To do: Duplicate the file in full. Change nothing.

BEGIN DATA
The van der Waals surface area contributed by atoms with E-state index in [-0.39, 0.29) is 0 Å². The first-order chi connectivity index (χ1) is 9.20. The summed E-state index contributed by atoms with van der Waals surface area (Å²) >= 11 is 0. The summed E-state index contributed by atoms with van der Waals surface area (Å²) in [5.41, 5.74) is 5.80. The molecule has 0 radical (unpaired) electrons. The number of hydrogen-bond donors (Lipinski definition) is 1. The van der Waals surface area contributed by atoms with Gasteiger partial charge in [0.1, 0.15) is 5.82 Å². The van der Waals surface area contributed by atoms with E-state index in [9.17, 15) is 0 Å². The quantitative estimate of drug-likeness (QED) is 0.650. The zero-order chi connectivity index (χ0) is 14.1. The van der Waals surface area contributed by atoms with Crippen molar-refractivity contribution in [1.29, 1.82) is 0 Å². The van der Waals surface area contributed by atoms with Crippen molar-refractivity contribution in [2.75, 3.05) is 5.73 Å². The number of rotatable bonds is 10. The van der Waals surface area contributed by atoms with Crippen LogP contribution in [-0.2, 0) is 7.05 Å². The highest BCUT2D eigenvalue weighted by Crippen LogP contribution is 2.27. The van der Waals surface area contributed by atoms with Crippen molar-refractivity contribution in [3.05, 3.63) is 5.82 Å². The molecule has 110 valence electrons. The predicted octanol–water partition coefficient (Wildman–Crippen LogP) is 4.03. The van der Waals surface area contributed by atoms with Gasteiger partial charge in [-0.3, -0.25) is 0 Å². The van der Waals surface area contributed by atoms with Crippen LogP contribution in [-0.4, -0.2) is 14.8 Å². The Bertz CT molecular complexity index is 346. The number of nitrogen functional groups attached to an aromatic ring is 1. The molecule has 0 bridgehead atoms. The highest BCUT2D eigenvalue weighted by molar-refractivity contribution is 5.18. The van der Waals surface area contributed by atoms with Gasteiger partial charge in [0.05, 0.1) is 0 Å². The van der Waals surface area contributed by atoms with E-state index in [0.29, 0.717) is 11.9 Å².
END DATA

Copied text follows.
The van der Waals surface area contributed by atoms with E-state index in [-0.39, 0.29) is 0 Å². The first-order chi connectivity index (χ1) is 9.20. The summed E-state index contributed by atoms with van der Waals surface area (Å²) >= 11 is 0. The summed E-state index contributed by atoms with van der Waals surface area (Å²) in [5.41, 5.74) is 5.80. The molecule has 0 radical (unpaired) electrons. The number of hydrogen-bond donors (Lipinski definition) is 1. The van der Waals surface area contributed by atoms with Gasteiger partial charge in [0.1, 0.15) is 5.82 Å². The van der Waals surface area contributed by atoms with E-state index in [9.17, 15) is 0 Å². The quantitative estimate of drug-likeness (QED) is 0.650. The zero-order chi connectivity index (χ0) is 14.1. The van der Waals surface area contributed by atoms with Crippen molar-refractivity contribution in [1.29, 1.82) is 0 Å². The van der Waals surface area contributed by atoms with Crippen molar-refractivity contribution in [2.75, 3.05) is 5.73 Å². The number of rotatable bonds is 10. The van der Waals surface area contributed by atoms with Crippen LogP contribution in [-0.2, 0) is 7.05 Å². The highest BCUT2D eigenvalue weighted by Crippen LogP contribution is 2.27. The van der Waals surface area contributed by atoms with Crippen molar-refractivity contribution in [3.05, 3.63) is 5.82 Å². The molecule has 110 valence electrons. The predicted octanol–water partition coefficient (Wildman–Crippen LogP) is 4.03. The van der Waals surface area contributed by atoms with Gasteiger partial charge in [-0.3, -0.25) is 0 Å². The van der Waals surface area contributed by atoms with Crippen LogP contribution in [-0.4, -0.2) is 14.8 Å². The Bertz CT molecular complexity index is 346. The number of nitrogen functional groups attached to an aromatic ring is 1. The molecule has 0 bridgehead atoms. The highest BCUT2D eigenvalue weighted by molar-refractivity contribution is 5.18. The van der Waals surface area contributed by atoms with Gasteiger partial charge in [0.05, 0.1) is 0 Å². The van der Waals surface area contributed by atoms with E-state index in [0.29, 0.717) is 11.9 Å².